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Halen Brands Launches Two New Lines

Carol Ortenberg

The powerhouse snack executives behind Halen Brands are at it again with the launch of two new snack-centric brands and a line extension for plant-based protein play Only What You Need (OWYN).

The brands all represent incrementally cleaner versions of familiar snacking products, notes Halen Brands co-founder Jason Cohen, who also helped start brands like Veggie Straws, Rickland Orchards, and Road Crew Crunch.

“What we’re going after is giving you that same type of look and feel [as conventional favorites] but giving you the ingredient deck you’d always hoped you’d get out of these snacks,” Halen founder and co-CEO Jason Cohen told NOSH. “They haven’t changed one thing about [pretzels] since the day they were created.”

The first brand, From the Ground Up, is a line of pita chips, pretzels and crackers feature lentil or cassava flour, cauliflower or broccoli powders and a vegetable blend powder. The line plays to some of the most popular conventional skus — Rold Gold pretzels, Cheez-It crackers and Stacy’s pita chips — but for the better-for-you set and with a serving of vegetables in each snack serving.

When leading Veggie Straws, Cohen said the top feedback from consumers was that they were drawn to the idea of added vegetables, but they wanted to see that follow through in the nutrient value. While the technology couldn’t support those goals at the time, he added, Halen Brands can now “answer those problems.”From the Ground Up will be led by president Aaron Greenwald, who joined Halen in October of last year after selling his frozen foods line, Bold Organics.

Launching the new line required purchasing new equipment, finding gluten-free factories, sourcing unique ingredients and working with European suppliers. “We made it really difficult for ourselves,” Cohen said “but also really difficult to be copied.”

Technology also plays a part in Halen’s confectionary play, Joyfuls, which are non-GMO, 60 percent cacao disks topped with dried fruit, seeds, nuts and other inclusions. While that may sound simple, Cohen told NOSH that producing Joyfuls requires marrying artisan chocolate practices with newly acquired robotic equipment. Other producers have attempted to have visual inclusions on the top of their chocolate products, Cohen said, but have lacked the technology to keep them adhered.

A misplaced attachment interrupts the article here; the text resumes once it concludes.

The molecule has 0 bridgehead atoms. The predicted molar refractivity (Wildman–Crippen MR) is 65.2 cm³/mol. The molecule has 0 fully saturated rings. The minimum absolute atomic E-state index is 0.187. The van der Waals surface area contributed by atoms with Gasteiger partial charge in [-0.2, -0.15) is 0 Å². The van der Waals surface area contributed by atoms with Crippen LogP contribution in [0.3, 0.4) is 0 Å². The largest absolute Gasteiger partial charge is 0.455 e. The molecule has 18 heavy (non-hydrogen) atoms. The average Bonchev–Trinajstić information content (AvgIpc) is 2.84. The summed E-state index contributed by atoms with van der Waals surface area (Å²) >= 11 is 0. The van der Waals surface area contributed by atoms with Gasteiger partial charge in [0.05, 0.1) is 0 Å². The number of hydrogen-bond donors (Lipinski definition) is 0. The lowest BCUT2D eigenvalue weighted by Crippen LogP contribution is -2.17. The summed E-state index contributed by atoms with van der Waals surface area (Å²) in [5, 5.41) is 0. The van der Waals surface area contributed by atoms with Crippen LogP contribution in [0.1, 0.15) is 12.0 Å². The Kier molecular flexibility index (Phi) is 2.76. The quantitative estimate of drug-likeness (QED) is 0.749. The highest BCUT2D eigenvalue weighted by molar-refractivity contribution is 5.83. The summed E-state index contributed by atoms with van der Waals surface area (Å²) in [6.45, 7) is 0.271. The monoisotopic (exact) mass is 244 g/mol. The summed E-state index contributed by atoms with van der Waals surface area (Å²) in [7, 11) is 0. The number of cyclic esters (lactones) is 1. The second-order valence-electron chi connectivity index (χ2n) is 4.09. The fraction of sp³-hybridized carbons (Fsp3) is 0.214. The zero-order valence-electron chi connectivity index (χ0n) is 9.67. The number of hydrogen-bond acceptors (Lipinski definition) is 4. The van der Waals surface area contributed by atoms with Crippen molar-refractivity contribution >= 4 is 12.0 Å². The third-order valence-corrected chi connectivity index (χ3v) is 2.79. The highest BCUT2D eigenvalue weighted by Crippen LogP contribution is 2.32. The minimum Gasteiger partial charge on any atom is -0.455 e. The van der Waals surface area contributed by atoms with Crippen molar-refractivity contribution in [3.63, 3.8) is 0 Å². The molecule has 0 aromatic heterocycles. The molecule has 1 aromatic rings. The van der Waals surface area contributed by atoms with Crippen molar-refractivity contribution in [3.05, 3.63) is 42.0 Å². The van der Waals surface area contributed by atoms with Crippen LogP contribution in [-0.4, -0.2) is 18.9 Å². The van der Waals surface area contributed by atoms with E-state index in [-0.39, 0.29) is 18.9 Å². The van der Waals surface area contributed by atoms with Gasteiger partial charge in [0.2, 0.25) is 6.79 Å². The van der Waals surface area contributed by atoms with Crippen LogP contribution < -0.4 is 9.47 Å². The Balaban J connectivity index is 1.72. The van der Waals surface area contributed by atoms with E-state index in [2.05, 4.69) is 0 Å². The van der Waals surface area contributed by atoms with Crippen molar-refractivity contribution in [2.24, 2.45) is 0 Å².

The concept for Joyfuls came directly from retailers, who asked Halen to produce a more premium chocolate confection, with visible inclusions, that could be shared socially but was individually wrapped.

While it may seem strange to be both releasing a veggie friendly snack as well as confectionary play, Cohen says they both are targeting the same consumer.

“At the end of the day, people love dessert, they love chocolate and we’re trying to give you a best in class approach to eating an indulgent snack,” Cohen said. “Joyfuls to us is a better-for-you experience because we’re using high end ingredients and we’re individually wrapping them so you can quantify how many calories you’re having.”

Along with the two new lines, Halen will also roll out of a bar line under its OWYN line, which currently includes allergen-free, plant-protein based RTD beverages and powders. The bars, Cohen said, are being positioned not only as protein bars but also as a functional line with ginger, turmeric, matcha and tart cherries included to deliver benefits.

Across all of the lines, Halen is focused on keeping prices in line with the competition. Joyfuls will run at $4.99 to $5.99 for a 4 oz. bag while From the Ground Up will be line priced at $3.99. Cohen says he wants the items to be available to all consumers, regardless of income level, so Halen prices the items as if they are a “$100 million brand,” regardless of the hit that may cause on margin.

It’s because of their robust experience in snacks that Halen is also innovating from within, rather than investing in outside brands, as it did with Chef’s Cut and Core water, or acquiring brands, like OWYN.

“We’re always looking for acquisition opportunities but the issue sometimes is the difference between the perceived value and actual value of some of these early startups,” Cohen said. “We’ve also got a great partner with Clearlake [Capital] who’s willing to seed us as if we were startup sometimes — but have incredible talent and success behind us — that they sometimes wish for us to just do it ourselves rather than paying up for something that may or may not work.”

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